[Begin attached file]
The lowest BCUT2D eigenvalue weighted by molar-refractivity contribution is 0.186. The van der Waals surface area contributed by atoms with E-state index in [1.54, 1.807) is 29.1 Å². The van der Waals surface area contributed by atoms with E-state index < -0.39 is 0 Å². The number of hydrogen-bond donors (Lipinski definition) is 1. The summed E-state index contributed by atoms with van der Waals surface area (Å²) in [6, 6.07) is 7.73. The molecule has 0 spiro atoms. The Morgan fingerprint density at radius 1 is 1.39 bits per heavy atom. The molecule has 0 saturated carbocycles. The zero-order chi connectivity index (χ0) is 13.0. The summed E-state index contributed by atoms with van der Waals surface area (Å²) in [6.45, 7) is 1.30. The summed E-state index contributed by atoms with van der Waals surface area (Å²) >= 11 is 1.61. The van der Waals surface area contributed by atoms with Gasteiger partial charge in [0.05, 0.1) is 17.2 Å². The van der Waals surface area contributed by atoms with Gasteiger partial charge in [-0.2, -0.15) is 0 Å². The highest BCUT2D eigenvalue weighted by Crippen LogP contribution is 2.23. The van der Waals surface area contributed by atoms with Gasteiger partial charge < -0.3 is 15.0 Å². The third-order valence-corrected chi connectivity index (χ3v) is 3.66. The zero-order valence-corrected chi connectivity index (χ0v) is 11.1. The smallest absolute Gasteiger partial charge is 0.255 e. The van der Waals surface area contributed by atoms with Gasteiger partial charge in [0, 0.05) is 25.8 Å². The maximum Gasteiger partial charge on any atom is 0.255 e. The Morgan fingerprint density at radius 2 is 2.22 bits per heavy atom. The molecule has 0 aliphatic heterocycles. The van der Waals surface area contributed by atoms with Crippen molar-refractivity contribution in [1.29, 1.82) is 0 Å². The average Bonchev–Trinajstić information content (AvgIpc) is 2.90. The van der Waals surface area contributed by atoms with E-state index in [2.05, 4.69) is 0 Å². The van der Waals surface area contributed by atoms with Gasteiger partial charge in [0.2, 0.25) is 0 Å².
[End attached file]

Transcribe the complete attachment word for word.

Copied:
The lowest BCUT2D eigenvalue weighted by molar-refractivity contribution is 0.186. The van der Waals surface area contributed by atoms with E-state index in [1.54, 1.807) is 29.1 Å². The van der Waals surface area contributed by atoms with E-state index < -0.39 is 0 Å². The number of hydrogen-bond donors (Lipinski definition) is 1. The summed E-state index contributed by atoms with van der Waals surface area (Å²) in [6, 6.07) is 7.73. The molecule has 0 spiro atoms. The Morgan fingerprint density at radius 1 is 1.39 bits per heavy atom. The molecule has 0 saturated carbocycles. The zero-order chi connectivity index (χ0) is 13.0. The summed E-state index contributed by atoms with van der Waals surface area (Å²) in [6.45, 7) is 1.30. The summed E-state index contributed by atoms with van der Waals surface area (Å²) >= 11 is 1.61. The van der Waals surface area contributed by atoms with Gasteiger partial charge in [0.05, 0.1) is 17.2 Å². The van der Waals surface area contributed by atoms with Gasteiger partial charge in [-0.2, -0.15) is 0 Å². The highest BCUT2D eigenvalue weighted by Crippen LogP contribution is 2.23. The van der Waals surface area contributed by atoms with Gasteiger partial charge < -0.3 is 15.0 Å². The third-order valence-corrected chi connectivity index (χ3v) is 3.66. The zero-order valence-corrected chi connectivity index (χ0v) is 11.1. The smallest absolute Gasteiger partial charge is 0.255 e. The van der Waals surface area contributed by atoms with Gasteiger partial charge in [0, 0.05) is 25.8 Å². The maximum Gasteiger partial charge on any atom is 0.255 e. The Morgan fingerprint density at radius 2 is 2.22 bits per heavy atom. The molecule has 0 aliphatic heterocycles. The van der Waals surface area contributed by atoms with Crippen molar-refractivity contribution in [1.29, 1.82) is 0 Å². The average Bonchev–Trinajstić information content (AvgIpc) is 2.90. The van der Waals surface area contributed by atoms with E-state index in [2.05, 4.69) is 0 Å². The van der Waals surface area contributed by atoms with Gasteiger partial charge in [0.2, 0.25) is 0 Å².